Make Clear Goals

Team members are more successful when they have a clear goal and outcome for their teamwork. At the beginning of your lesson, use an engaging method to clearly define the purpose for the teams’ work and the challenge they will tackle. Allow time for team members to ask questions and clarify expected outcomes.

Establish Procedures for Teams to Follow

Make it clear to team members what they should work on as a team, what they should do individually, how long their work should take, and what specific procedures they should follow. Clear instructions can help them stay on task and focused on what they need to accomplish. You will need to do this with every lesson, since each lesson will likely require a different set of procedures.

Help Students Develop Successful Teamwork Skills

Work on this area over time during lessons. You might focus each STEM lesson on helping students develop a different teamwork skill. Some skills you might focus on include showing respect, accepting differences, listening actively, staying on task, accepting responsibility, and maintaining positive attitudes. A couple of other ideas:

  • Guide teams in setting norms. It sets the stage for positive interaction. Students will be more likely to buy into the procedures if each team sets its own norms, and if these norms help them learn what behaviors they value in one another.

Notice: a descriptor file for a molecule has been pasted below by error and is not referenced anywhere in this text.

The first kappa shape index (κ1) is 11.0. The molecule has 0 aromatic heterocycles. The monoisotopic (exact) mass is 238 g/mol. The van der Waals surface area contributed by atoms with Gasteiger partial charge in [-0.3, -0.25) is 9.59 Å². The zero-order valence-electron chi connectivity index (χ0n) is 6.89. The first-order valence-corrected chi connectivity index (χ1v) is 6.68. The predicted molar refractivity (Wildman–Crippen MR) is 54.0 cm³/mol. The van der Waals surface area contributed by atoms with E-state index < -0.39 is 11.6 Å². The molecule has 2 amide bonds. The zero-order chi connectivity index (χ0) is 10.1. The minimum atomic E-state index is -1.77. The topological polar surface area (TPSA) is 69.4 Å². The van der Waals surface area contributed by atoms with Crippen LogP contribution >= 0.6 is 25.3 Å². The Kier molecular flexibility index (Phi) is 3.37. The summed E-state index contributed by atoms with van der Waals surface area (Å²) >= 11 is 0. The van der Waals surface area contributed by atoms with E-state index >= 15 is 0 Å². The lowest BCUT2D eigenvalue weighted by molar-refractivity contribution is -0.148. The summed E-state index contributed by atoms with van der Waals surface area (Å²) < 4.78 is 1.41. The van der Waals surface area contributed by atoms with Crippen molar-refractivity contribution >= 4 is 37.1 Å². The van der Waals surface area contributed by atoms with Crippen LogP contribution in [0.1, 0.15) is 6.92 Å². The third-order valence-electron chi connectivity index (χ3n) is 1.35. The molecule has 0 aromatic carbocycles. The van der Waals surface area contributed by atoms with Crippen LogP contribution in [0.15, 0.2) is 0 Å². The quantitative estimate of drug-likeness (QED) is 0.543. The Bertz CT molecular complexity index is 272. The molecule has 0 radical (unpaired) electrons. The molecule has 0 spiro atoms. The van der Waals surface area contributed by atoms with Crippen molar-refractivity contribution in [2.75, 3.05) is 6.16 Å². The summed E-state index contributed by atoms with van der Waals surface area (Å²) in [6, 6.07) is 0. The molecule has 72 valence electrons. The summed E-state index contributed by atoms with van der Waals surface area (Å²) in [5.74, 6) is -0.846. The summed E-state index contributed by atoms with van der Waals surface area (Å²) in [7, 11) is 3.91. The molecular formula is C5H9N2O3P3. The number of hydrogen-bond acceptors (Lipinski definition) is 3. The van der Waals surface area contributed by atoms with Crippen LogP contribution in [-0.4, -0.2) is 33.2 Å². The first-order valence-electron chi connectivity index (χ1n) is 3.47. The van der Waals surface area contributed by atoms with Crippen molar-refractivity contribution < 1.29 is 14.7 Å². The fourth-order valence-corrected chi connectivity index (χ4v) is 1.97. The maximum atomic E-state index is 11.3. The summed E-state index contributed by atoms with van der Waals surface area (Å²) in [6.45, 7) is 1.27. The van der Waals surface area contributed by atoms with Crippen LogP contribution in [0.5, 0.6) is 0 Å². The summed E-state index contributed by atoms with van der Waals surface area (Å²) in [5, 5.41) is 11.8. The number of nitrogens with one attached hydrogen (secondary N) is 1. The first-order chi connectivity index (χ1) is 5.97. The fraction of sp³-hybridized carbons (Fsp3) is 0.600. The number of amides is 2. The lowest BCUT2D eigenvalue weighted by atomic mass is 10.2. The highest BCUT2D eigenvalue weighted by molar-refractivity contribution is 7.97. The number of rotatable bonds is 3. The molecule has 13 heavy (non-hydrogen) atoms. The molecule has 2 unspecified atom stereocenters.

• Give students guidance and experience in holding productive conversations. Team conversations should be civil and focused. You may need to provide conversation guidelines occasionally to keep teams on track, help team members reach a consensus, and assist in decision-making.
  • Ask team members to assess their teamwork. Regular self-assessments help team members identify specific areas for improvement. You might use a rating scale and include constructive remarks like everyone feel accepted or we are organized. To ensure honesty and transparency, avoid using he self-assessments for grading.
  • Monitor Teamwork Regularly

    Walk around the room to check on each team’s progress. Limit the time you spend with each team so that you can observe and assist all teams. If a team needs a little more of your time, try to get them to a point where they can work alone for a few minutes while you check in with other teams. Then return and help them with the next step.

    Evaluate Team Progress